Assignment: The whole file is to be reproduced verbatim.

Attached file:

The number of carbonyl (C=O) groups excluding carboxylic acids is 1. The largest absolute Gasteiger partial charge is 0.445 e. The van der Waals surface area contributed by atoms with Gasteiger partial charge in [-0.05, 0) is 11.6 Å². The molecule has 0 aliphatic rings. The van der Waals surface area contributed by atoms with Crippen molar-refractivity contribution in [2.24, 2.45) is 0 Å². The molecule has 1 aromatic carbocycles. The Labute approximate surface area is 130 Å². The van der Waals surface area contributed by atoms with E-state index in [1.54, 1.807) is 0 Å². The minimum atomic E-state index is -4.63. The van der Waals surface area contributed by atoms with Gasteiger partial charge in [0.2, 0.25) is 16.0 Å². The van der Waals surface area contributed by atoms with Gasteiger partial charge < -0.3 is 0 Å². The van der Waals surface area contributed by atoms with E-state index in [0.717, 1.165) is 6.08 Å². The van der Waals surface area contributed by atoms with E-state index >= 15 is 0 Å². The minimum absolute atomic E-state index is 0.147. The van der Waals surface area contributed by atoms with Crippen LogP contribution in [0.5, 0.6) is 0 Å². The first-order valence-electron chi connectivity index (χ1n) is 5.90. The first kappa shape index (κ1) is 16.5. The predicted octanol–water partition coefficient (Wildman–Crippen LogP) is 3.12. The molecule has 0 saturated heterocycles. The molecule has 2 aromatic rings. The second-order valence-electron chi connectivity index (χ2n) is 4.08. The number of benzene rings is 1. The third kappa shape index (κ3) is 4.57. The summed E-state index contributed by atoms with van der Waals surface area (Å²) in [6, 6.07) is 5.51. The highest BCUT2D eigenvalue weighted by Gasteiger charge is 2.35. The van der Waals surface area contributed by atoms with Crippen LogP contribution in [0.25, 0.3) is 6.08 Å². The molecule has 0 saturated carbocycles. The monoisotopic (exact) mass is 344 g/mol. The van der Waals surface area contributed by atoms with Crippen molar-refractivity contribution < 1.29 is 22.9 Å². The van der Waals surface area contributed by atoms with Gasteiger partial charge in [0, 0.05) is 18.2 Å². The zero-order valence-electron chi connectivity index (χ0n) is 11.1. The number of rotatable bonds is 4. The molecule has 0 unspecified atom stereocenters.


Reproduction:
The number of carbonyl (C=O) groups excluding carboxylic acids is 1. The largest absolute Gasteiger partial charge is 0.445 e. The van der Waals surface area contributed by atoms with Gasteiger partial charge in [-0.05, 0) is 11.6 Å². The molecule has 0 aliphatic rings. The van der Waals surface area contributed by atoms with Crippen molar-refractivity contribution in [2.24, 2.45) is 0 Å². The molecule has 1 aromatic carbocycles. The Labute approximate surface area is 130 Å². The van der Waals surface area contributed by atoms with E-state index in [1.54, 1.807) is 0 Å². The minimum atomic E-state index is -4.63. The van der Waals surface area contributed by atoms with Gasteiger partial charge in [0.2, 0.25) is 16.0 Å². The van der Waals surface area contributed by atoms with Gasteiger partial charge < -0.3 is 0 Å². The van der Waals surface area contributed by atoms with E-state index in [0.717, 1.165) is 6.08 Å². The van der Waals surface area contributed by atoms with E-state index >= 15 is 0 Å². The minimum absolute atomic E-state index is 0.147. The van der Waals surface area contributed by atoms with Crippen LogP contribution in [0.5, 0.6) is 0 Å². The first-order valence-electron chi connectivity index (χ1n) is 5.90. The first kappa shape index (κ1) is 16.5. The predicted octanol–water partition coefficient (Wildman–Crippen LogP) is 3.12. The molecule has 0 saturated heterocycles. The molecule has 2 aromatic rings. The second-order valence-electron chi connectivity index (χ2n) is 4.08. The number of benzene rings is 1. The third kappa shape index (κ3) is 4.57. The summed E-state index contributed by atoms with van der Waals surface area (Å²) in [6, 6.07) is 5.51. The highest BCUT2D eigenvalue weighted by Gasteiger charge is 2.35. The van der Waals surface area contributed by atoms with Crippen LogP contribution in [0.25, 0.3) is 6.08 Å². The molecule has 0 saturated carbocycles. The monoisotopic (exact) mass is 344 g/mol. The van der Waals surface area contributed by atoms with Crippen molar-refractivity contribution < 1.29 is 22.9 Å². The van der Waals surface area contributed by atoms with Gasteiger partial charge in [0, 0.05) is 18.2 Å². The zero-order valence-electron chi connectivity index (χ0n) is 11.1. The number of rotatable bonds is 4. The molecule has 0 unspecified atom stereocenters.